It begins with Cliff, a post doctoral student, being hauled before his supervisors to explain why he is persisting with an unsuccessful line of inquiry. Faced with the termination of his research program, Cliff is at rock bottom, years of work look to be for nought. When his experiments unexpectedly bear fruit, he becomes flavour of the month, attracting prestige and, more importantly, funds to his cash-strapped research team. Other lines of research are halted as the other workers are told to direct their attentions to Cliff's experiments. The results represent a major breakthrough in the fight against cancer, but are Cliff's findings too good to be true? Robin, Cliff's on and off girlfriend, finds herself with reason to think so, but when she questions the integrity of his work, finds herself to be the group's pariah.
'Intuition' asks serious questions about scientific integrity and the temptations to misrepresent data, when in a highly competitive environment. Anybody who has ever worked in a post-graduate laboratory will recognise 'Intuition's' characters, and the political manoeuvrings that go on within an academic department. Goodman's characters are well drawn and flawed, making 'Intuition' credible read. Has Cliff deliberately forged his results to get ahead, or is Robin embittered by his success and the failure of their relationship?Read more ›
Most Recent Customer Reviews
Hard to put down read. This book perceives the pressures of academic life and captures the blood, sweat and tears culture of non tenure research staff.Published 2 months ago by Karin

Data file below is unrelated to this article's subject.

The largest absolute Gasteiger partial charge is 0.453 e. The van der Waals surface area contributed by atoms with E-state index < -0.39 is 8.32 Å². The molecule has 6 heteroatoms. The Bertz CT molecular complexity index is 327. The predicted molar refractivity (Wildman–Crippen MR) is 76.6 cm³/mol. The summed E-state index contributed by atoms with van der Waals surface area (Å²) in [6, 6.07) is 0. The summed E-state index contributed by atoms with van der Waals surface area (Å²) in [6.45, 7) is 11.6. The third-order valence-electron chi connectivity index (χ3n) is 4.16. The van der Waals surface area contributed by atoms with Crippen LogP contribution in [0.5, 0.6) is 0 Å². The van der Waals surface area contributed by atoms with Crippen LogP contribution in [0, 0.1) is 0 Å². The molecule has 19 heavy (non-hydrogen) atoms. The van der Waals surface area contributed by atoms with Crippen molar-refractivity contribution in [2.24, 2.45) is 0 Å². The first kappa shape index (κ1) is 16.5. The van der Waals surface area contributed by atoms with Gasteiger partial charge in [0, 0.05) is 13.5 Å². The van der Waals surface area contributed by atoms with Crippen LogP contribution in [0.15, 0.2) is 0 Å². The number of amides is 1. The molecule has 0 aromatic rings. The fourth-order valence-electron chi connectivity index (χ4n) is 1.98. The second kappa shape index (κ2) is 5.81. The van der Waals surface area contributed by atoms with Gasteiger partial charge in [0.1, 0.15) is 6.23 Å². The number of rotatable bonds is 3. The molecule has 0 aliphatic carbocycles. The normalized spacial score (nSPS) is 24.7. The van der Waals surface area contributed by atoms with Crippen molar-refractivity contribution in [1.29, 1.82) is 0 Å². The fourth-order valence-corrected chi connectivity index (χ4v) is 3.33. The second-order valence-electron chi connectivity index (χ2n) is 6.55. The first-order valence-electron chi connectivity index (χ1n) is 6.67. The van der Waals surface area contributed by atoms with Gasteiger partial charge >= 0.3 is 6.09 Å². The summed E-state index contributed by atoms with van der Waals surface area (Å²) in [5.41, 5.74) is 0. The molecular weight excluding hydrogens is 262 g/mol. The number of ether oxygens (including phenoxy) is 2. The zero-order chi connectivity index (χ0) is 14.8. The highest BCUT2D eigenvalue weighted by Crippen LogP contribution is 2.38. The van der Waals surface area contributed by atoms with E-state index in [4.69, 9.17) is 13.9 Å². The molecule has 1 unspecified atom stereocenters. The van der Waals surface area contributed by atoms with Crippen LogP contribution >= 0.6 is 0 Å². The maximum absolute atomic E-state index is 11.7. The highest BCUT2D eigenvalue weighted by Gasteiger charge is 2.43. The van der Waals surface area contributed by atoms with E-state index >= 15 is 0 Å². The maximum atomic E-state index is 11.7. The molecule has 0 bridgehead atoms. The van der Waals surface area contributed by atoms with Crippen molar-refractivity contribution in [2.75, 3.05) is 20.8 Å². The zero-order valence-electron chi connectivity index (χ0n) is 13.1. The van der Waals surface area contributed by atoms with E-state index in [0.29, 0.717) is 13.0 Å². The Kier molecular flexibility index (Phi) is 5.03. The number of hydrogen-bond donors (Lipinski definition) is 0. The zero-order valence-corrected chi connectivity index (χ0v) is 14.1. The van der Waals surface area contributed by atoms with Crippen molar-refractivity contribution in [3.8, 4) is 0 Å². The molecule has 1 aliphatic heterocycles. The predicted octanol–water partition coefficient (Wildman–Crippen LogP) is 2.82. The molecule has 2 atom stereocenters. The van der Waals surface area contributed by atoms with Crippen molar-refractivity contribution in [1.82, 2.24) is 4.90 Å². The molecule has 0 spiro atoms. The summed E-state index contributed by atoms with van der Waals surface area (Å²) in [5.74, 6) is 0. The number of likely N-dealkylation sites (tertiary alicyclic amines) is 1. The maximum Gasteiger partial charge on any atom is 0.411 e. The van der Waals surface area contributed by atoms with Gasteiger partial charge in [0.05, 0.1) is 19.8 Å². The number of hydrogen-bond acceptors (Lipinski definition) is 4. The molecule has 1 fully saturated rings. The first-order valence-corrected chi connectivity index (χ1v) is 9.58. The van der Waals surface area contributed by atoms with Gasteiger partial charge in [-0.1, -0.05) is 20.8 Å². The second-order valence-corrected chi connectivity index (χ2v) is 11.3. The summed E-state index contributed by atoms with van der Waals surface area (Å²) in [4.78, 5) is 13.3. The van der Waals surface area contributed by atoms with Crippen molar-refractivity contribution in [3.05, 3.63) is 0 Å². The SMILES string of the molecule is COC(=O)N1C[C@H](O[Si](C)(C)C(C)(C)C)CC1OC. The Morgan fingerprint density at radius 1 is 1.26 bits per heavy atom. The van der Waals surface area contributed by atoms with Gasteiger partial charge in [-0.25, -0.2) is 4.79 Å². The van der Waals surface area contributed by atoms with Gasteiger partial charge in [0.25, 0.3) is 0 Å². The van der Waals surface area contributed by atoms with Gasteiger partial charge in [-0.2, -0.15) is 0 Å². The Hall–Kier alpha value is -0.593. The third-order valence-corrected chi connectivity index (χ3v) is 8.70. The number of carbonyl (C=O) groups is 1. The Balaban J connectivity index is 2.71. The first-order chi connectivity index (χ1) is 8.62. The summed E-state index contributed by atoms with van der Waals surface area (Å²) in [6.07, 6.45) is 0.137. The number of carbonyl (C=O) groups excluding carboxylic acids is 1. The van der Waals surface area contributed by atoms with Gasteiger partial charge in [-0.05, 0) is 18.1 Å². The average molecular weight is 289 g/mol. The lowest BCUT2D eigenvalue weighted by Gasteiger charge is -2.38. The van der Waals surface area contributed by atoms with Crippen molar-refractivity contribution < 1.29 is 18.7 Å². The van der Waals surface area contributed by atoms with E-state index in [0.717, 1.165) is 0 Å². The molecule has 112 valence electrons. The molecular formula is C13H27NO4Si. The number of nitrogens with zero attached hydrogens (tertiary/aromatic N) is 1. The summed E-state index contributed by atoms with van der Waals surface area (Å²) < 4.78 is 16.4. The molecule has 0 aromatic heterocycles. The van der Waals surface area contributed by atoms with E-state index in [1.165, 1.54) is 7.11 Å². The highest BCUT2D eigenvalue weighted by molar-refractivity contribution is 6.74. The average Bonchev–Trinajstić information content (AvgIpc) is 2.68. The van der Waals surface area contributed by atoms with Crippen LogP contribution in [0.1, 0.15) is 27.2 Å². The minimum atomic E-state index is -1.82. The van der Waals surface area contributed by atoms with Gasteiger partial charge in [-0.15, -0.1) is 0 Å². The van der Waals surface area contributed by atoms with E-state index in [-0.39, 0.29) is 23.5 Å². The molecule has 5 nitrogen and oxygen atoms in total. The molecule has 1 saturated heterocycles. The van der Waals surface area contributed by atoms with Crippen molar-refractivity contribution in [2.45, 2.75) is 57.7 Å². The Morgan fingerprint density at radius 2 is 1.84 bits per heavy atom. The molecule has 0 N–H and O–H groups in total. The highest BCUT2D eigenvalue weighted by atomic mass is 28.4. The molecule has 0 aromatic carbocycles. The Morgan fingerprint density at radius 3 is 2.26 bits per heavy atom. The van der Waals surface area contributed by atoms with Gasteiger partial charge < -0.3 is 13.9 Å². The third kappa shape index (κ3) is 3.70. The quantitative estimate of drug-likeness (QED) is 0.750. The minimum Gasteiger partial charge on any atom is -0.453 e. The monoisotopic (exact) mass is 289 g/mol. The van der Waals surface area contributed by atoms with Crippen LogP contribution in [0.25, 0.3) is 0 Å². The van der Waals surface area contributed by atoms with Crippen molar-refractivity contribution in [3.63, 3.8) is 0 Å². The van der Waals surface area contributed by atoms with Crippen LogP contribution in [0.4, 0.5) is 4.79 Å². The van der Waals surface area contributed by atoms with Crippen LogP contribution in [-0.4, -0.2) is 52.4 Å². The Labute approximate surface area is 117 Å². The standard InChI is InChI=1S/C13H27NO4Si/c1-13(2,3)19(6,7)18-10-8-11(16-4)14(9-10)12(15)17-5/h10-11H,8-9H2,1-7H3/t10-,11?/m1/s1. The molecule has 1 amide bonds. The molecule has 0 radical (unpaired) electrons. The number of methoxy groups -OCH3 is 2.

I can only suppose that the 5 star reviews were written by friends and family. The writing style is mature, although the characterisation sounds a little too much as if real... Read morePublished on 1 Aug. 2013 by Amazon Customer
'Intuition' is undeniably well- written and well-researched. What it isn't though is unputdownable! Far from it in fact, it is quite often slightly boring and however much... Read morePublished on 26 Sept. 2012 by H. Lacroix
Many, if not all, novels I've read about science fall into the trap of exaggeration - most typically the scientists themselves are deranged or the discoveries they (attempt to)... Read morePublished on 1 May 2011 by Maxine Clarke
Data manipulation is something that many scientists don't think that they would ever do, and have no wish to encounter. Read morePublished on 23 Oct. 2010 by HeecheeRendezvous
At last I have found a book that really gets inside the academic scientific research community and turns the politics and intrigue that accompany research - along with the often... Read morePublished on 15 Jun. 2010 by BookWorm
After seeing all the comments from reviewers at the various newspapers shown on the back of the book I thought I was in for a good read.
Sadly, this was not the case. Read more